When they looked more closely at the fragment, Shan and her colleagues found that it was made up of even smaller fragments already known to induce human T-cells to attack the intestine. The team in Norway then measured the ability of the gliadin fragment to induce autoimmune activity. “The response by T-cells was about 10 to 20 times higher than the smaller peptides themselves,” Shan said.

Because the fragment is rich in the amino acid proline, investigators reasoned that a peptidase (an enzyme that breaks down proteins) with the ability to digest proline-rich chains might be able to break down the gliadin fragment, rendering it harmless to celiac patients. They have now shown that this is the case in test tubes and in rats. Because there are no animal models of celiac disease, testing this approach in humans is a long way off and will require further preclinical work, Khosla said. “We think that this mode of therapy – peptidase supplementation – may offer hope in treating celiac sprue eventually, and we’re going to test this hypothesis.”


1. Gobbi G, Bouquet F, Greco L, Lambertini A, Tassinari CA, Ventura A, Zaniboni MG: “Coeliac Disease, epilepsy and cerebral calcifications” Lancet, 340, Nx 8817, 439-443, 1992

2. Epilepsy and other neurological disorders in Coeliac Disease. Republic of S. Marino Meeting, April 10-12 1995, G. Gobbi edt., Raven Press, in preparation.

3. Catassi C, Ratsch IM, Fabiani E, Rossini M, Bordicchia F, Candela F, Coppa GV, Giorgi PL: Coeliac Disease in the year 2000: exploring the iceberg. Lancet, 1994, 343: 200-203.

4. Furon R. Manuel de Prehistorie Generale., 1958, Payor, Paris.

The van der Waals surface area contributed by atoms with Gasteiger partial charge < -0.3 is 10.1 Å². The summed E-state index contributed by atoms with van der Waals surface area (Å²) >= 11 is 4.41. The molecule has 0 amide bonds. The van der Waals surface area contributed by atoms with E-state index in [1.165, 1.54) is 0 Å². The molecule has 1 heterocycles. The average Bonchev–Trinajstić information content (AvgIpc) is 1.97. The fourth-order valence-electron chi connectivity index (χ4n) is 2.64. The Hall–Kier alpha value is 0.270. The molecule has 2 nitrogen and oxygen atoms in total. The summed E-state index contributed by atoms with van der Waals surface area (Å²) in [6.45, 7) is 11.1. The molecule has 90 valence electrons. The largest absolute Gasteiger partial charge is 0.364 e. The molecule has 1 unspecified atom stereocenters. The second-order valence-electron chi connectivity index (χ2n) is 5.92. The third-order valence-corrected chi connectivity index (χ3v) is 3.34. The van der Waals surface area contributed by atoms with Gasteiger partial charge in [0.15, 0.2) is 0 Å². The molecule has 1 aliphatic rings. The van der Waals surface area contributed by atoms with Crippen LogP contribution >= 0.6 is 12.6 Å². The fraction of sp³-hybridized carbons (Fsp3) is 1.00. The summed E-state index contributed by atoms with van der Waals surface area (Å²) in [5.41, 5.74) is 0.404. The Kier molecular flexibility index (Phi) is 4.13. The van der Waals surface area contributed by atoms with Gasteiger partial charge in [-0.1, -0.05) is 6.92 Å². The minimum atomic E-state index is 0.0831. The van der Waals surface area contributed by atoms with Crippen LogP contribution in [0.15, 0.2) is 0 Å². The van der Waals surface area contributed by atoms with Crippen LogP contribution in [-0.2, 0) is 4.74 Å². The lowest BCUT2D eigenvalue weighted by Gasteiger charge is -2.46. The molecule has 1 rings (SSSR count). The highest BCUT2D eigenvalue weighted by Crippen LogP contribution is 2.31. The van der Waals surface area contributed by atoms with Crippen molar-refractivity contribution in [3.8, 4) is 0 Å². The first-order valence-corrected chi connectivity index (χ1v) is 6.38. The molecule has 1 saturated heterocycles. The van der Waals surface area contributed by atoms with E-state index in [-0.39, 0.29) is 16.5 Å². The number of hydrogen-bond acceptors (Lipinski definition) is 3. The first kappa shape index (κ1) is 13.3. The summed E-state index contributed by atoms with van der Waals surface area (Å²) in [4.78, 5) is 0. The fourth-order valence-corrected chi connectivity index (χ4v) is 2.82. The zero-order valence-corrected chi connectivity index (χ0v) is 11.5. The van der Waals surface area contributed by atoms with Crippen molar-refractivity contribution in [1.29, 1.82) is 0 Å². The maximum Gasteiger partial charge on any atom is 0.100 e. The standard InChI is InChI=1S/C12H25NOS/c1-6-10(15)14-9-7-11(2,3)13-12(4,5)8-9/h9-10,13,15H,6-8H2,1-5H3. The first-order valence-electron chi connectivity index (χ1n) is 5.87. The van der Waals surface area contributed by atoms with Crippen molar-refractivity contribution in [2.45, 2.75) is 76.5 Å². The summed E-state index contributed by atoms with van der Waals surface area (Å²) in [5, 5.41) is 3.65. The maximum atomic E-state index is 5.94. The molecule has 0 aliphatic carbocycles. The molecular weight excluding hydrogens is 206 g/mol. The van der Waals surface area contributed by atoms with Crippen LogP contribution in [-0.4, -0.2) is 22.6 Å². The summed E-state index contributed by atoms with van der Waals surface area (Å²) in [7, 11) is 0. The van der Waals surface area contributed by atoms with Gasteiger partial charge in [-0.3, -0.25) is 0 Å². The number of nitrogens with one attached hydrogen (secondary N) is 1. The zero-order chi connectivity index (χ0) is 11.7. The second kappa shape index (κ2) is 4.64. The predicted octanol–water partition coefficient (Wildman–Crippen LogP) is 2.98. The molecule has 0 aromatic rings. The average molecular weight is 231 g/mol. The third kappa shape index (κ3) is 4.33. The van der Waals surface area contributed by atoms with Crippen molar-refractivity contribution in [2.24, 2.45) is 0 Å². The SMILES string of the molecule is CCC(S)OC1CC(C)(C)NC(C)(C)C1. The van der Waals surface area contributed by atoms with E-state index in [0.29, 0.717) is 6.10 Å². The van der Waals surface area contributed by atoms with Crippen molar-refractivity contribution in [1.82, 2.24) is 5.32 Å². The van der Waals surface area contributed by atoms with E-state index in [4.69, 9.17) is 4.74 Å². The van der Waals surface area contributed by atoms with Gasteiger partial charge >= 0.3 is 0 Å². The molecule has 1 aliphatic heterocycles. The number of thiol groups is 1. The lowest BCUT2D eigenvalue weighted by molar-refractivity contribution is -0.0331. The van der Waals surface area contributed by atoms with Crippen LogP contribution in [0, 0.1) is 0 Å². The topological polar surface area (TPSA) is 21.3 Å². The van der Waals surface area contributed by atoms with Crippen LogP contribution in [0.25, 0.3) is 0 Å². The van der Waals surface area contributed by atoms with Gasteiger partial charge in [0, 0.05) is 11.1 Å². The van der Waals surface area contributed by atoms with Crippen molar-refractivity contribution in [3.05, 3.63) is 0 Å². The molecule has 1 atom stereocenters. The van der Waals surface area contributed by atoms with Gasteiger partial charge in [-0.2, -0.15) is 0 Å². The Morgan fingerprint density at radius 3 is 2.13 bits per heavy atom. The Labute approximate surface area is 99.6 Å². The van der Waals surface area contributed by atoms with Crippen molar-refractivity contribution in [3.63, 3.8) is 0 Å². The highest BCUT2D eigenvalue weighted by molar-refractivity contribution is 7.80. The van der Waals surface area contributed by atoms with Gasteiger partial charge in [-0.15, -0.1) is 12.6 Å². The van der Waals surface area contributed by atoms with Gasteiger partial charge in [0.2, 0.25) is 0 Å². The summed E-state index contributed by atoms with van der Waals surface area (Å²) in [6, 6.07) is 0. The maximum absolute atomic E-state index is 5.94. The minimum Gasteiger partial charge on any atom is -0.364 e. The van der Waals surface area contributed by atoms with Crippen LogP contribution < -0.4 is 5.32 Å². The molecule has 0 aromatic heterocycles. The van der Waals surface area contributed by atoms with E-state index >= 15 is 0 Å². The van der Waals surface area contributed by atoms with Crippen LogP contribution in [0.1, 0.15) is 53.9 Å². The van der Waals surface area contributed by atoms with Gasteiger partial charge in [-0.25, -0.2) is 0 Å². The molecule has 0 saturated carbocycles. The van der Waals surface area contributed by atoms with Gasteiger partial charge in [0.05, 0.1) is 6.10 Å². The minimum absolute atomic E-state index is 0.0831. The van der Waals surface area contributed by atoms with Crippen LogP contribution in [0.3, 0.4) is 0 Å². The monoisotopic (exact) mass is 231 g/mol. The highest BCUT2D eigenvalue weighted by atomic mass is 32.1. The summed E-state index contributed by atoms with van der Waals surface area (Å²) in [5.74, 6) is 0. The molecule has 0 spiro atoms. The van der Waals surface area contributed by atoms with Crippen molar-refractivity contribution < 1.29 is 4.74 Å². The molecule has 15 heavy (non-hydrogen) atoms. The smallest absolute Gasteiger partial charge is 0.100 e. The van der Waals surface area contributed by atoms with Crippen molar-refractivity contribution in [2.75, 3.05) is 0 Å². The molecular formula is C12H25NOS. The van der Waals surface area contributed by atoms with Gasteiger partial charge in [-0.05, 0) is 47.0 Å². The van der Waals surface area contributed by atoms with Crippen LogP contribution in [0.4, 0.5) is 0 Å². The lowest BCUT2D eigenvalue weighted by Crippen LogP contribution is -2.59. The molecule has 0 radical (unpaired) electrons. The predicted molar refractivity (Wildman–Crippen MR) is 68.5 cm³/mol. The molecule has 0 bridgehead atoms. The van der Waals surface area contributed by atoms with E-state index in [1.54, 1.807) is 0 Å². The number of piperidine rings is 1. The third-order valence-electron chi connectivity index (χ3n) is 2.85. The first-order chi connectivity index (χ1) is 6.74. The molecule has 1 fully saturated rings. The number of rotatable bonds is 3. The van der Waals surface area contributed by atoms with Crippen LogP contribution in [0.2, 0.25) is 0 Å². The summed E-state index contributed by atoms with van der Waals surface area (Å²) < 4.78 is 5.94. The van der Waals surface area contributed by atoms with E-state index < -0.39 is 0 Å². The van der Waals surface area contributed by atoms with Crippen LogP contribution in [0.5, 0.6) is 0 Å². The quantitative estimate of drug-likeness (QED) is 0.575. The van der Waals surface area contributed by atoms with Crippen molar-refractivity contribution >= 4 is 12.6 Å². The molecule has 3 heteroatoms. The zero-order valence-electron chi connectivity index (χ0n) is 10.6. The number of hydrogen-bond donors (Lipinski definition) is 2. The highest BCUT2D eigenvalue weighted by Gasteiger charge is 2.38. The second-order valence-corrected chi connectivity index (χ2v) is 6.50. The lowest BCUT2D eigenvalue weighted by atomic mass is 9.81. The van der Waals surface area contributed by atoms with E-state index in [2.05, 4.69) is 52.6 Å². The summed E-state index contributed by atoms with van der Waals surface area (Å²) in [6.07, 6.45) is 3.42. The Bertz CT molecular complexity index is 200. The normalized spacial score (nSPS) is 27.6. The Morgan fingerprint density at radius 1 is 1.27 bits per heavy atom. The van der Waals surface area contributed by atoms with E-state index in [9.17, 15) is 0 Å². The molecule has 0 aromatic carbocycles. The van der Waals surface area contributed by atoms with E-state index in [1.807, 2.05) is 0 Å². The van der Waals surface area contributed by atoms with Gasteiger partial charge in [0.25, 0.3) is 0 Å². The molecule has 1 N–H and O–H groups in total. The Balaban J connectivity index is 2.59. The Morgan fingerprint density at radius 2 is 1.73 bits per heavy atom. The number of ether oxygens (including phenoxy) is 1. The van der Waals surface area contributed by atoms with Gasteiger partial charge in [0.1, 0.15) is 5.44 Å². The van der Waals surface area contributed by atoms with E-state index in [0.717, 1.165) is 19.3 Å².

5. Raven PH, Evert RF, Eichorn S Biology of plants. 4th ed. Worth Publ. Inc, New York, 1986.

6. Feldman M, Sears ER The wild gene resources of wheat. Scientific American, 1981: 98-109.

7. Lucio Giunio Moderato Columella ” Libri rei rusticae” Anni 60-65 dopo Cristo. Ed. Einaudi,1977.

8. Greco,L.: ” Malnutrizione di classe a Napoli” Inchiesta, 24, 53-63, 1976.

9. Maki M, Kallonen K, Landeaho ML, Visakorpi JK.:Changing pattern of childhood coeliac disease in Finland. Acta Paediatr Scand 1988; 77:408-412.

10. Greco L, Maki M, Di Donato F, Visakorpi JK. Epidemiology of Coeliac Disease in Europe and the Mediterranean area. A summary report on the Multicentric study by the European Society of Paediatric Gastroenterology and Nutrition. In “Common Food Intolerances 1: Epidemiology of Coeliac Disease”, Auricchio S, Visakorpi JK, editors, Karger, Basel, 1992, pp 14-24.

Alessio Fasano, MD, et. al., Arch Intern Med. 2003;163:286-292
Gastroenterology, April, 1996 “First Epidemiological Study of Gluten Intolerance in the United States.” By Karoly Horvath, MD, Ph.D., et. al..
New England Journal of Medicine, May 2, 1996 — Volume 334, Number 18, “The Many Faces of Celiac Disease” by Charles H. Halsted, MD
Goggins, et. al. “Celiac Disease and Other Nutrient Related Injuries to the Gastrointestinal Tract” The American Journal of Gastroenterology. Vol. 89, No. 8, pages S2 – S13, 1994.
United States Census Bureau, January 7, 2001.


Sites by National Support Organizations

The Celiac Disease Foundation (USA):

The Celiac Sprue Association (USA):

The Gluten Intolerance Group of North America (USA):

Canadian Celiac Association:

The Coeliac Society of Ireland:

University Sites

University of Maryland Center for Celiac Research Center for Celiac Research:

The Mayo Clinic has a good section on celiac disease on their site:

A section on celiac disease by the GI Department of Columbia University can be found at: